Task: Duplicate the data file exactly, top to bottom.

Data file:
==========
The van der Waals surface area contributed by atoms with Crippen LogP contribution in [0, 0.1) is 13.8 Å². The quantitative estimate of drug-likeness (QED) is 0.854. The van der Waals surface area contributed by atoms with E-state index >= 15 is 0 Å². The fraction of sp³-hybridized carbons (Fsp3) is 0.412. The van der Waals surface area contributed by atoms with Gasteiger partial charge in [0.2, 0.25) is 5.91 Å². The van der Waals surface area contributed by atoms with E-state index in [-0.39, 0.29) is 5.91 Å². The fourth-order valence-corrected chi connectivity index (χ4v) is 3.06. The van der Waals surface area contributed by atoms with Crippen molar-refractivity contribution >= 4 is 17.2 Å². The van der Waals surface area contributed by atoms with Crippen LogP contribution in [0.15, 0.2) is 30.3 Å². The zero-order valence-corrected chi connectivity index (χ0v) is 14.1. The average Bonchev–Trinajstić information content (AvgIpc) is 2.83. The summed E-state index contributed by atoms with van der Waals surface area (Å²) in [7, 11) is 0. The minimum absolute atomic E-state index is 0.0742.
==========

The van der Waals surface area contributed by atoms with Crippen LogP contribution in [0, 0.1) is 13.8 Å². The quantitative estimate of drug-likeness (QED) is 0.854. The van der Waals surface area contributed by atoms with E-state index >= 15 is 0 Å². The fraction of sp³-hybridized carbons (Fsp3) is 0.412. The van der Waals surface area contributed by atoms with Gasteiger partial charge in [0.2, 0.25) is 5.91 Å². The van der Waals surface area contributed by atoms with E-state index in [-0.39, 0.29) is 5.91 Å². The fourth-order valence-corrected chi connectivity index (χ4v) is 3.06. The van der Waals surface area contributed by atoms with Crippen molar-refractivity contribution >= 4 is 17.2 Å². The van der Waals surface area contributed by atoms with Crippen LogP contribution in [0.15, 0.2) is 30.3 Å². The zero-order valence-corrected chi connectivity index (χ0v) is 14.1. The average Bonchev–Trinajstić information content (AvgIpc) is 2.83. The summed E-state index contributed by atoms with van der Waals surface area (Å²) in [7, 11) is 0. The minimum absolute atomic E-state index is 0.0742.